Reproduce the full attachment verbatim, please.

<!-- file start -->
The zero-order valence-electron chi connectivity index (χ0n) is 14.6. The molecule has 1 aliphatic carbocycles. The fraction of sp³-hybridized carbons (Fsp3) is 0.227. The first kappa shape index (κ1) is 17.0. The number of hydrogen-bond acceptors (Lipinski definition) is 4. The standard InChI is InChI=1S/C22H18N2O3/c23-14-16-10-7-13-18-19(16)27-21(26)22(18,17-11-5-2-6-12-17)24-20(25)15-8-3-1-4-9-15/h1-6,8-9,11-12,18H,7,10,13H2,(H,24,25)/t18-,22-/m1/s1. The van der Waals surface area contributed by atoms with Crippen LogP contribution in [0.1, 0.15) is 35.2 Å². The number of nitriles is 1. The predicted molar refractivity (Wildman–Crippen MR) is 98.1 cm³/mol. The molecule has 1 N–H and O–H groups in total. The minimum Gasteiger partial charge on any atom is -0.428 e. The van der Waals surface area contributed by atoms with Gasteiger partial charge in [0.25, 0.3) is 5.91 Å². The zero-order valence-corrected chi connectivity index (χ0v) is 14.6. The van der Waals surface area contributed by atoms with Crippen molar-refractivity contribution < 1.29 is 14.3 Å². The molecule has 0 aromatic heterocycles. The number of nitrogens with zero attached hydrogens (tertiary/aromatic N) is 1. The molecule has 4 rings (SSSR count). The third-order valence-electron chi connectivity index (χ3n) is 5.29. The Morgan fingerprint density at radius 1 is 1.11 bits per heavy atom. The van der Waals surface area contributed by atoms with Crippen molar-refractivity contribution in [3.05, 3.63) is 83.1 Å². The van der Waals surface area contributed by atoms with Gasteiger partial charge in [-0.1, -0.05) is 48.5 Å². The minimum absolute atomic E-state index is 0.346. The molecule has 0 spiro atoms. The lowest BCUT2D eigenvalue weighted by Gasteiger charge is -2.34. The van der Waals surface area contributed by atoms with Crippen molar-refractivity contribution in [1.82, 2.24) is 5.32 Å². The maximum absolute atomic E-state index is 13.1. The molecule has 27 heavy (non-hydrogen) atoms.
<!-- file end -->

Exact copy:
The zero-order valence-electron chi connectivity index (χ0n) is 14.6. The molecule has 1 aliphatic carbocycles. The fraction of sp³-hybridized carbons (Fsp3) is 0.227. The first kappa shape index (κ1) is 17.0. The number of hydrogen-bond acceptors (Lipinski definition) is 4. The standard InChI is InChI=1S/C22H18N2O3/c23-14-16-10-7-13-18-19(16)27-21(26)22(18,17-11-5-2-6-12-17)24-20(25)15-8-3-1-4-9-15/h1-6,8-9,11-12,18H,7,10,13H2,(H,24,25)/t18-,22-/m1/s1. The van der Waals surface area contributed by atoms with Crippen LogP contribution in [0.1, 0.15) is 35.2 Å². The number of nitriles is 1. The predicted molar refractivity (Wildman–Crippen MR) is 98.1 cm³/mol. The molecule has 1 N–H and O–H groups in total. The minimum Gasteiger partial charge on any atom is -0.428 e. The van der Waals surface area contributed by atoms with Gasteiger partial charge in [0.25, 0.3) is 5.91 Å². The zero-order valence-corrected chi connectivity index (χ0v) is 14.6. The van der Waals surface area contributed by atoms with Crippen molar-refractivity contribution < 1.29 is 14.3 Å². The molecule has 0 aromatic heterocycles. The number of nitrogens with zero attached hydrogens (tertiary/aromatic N) is 1. The molecule has 4 rings (SSSR count). The third-order valence-electron chi connectivity index (χ3n) is 5.29. The Morgan fingerprint density at radius 1 is 1.11 bits per heavy atom. The van der Waals surface area contributed by atoms with Crippen molar-refractivity contribution in [3.05, 3.63) is 83.1 Å². The van der Waals surface area contributed by atoms with Gasteiger partial charge in [-0.1, -0.05) is 48.5 Å². The minimum absolute atomic E-state index is 0.346. The molecule has 0 spiro atoms. The lowest BCUT2D eigenvalue weighted by Gasteiger charge is -2.34. The van der Waals surface area contributed by atoms with Crippen molar-refractivity contribution in [1.82, 2.24) is 5.32 Å². The maximum absolute atomic E-state index is 13.1. The molecule has 27 heavy (non-hydrogen) atoms.